Media Necrophilia on the Body of a 'One-Legged Hooker'

Chris's picture

I'm going to give a mixed response to Reneé at Womanist Musings today. On the one hand, props on her masterful, passionate analysis of the media coverage of the murder of Elizabeth Acevedo, a 38-year-old disabled woman who worked as a prostitute. Avecedo was fatally struck on the head in the hallway of her apartment building, possibly by a client. And like I say, I have to give props to Reneé for her post, but part of me is pissed at her for ruining my otherwise excellent mood. Acevedo's death is tragic enough in itself, but the coverage of her death is just damn ugly. In particular, the gossip site Bossip describes her death as "comedy gold." Acevedo lost a leg in a train accident several years ago; therein lies the humor of her too-early death, and it seems that newswriters can't use the phrase "one-legged hooker" quite enough, as though 38 years can be summed up in those three words.

Acevedo's treatment by the papers that Reneé links to makes me think of her as a modern-day version of Mrs. Hutchinson, the woman who is selected by chance and stoned to death by her family and friends as a sacrifice to insure prosperity for their village in Shirley Jackson's classic story "The Lottery." Only the analogy isn't quite accurate. In Jackson's story, the villagers saw the ritual murder of their neighbor as a grim duty. It was unpleasant, but had to be done for the common good. The delight that the newswriters  take in Acevedo's life and death exhibits a deeper, uglier sadism than I've ever seen in any porno or dungeon. I know that I'm going to be thinking of Acevedo when this year's International Day to End Violence Against Sex Workers comes around, because the naked contempt for her death says so much about who our society considers disposable. In the end, she's not a tragedy. Just a one-liner. In "The Lottery," the village got flourishing crops from the annual murder of one of their own. What is it about Elizabeth Acevedo's death that's supposed to enrich and ennoble us?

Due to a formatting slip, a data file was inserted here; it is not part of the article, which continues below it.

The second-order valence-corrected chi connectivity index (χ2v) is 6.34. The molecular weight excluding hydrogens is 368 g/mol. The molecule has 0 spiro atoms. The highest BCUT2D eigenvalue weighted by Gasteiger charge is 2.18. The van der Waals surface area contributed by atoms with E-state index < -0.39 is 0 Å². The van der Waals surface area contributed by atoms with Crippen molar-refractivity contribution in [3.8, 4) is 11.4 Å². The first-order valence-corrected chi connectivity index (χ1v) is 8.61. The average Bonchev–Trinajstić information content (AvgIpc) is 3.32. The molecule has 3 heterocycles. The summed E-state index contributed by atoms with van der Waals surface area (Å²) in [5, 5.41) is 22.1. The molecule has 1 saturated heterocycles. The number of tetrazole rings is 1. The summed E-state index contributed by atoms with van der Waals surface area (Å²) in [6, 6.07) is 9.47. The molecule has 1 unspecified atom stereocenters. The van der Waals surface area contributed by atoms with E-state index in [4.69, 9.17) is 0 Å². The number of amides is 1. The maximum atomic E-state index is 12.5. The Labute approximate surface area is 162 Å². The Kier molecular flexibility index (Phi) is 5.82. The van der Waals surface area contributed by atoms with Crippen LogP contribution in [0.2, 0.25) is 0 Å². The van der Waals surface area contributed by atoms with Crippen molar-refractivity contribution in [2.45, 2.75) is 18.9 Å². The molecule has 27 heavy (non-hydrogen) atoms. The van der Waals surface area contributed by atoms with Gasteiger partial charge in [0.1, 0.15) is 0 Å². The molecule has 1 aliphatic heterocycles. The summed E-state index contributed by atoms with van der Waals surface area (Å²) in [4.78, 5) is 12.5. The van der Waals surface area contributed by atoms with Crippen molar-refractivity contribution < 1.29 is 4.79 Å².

On "Bonnie's Blog of Crime," there is a comment about Elizabeth from someone who signs themself only as "A Relative." In some ways it's also ambivalent about her life, but it's a more humane eulogy than anything the media seems willing to grant her:

Although Elizabeth choose to live that lifestyle she did not deserve to die the way she did. I pray that who ever is responsible for her murder would get the maximum penalty. Inspite of her difficult life there was a side of her that everyone loved. She was a caring & friendly, idividual. She may have been the way she was but she still touched the heart to those that were around her.I know that she is now in a better place May she rest in peace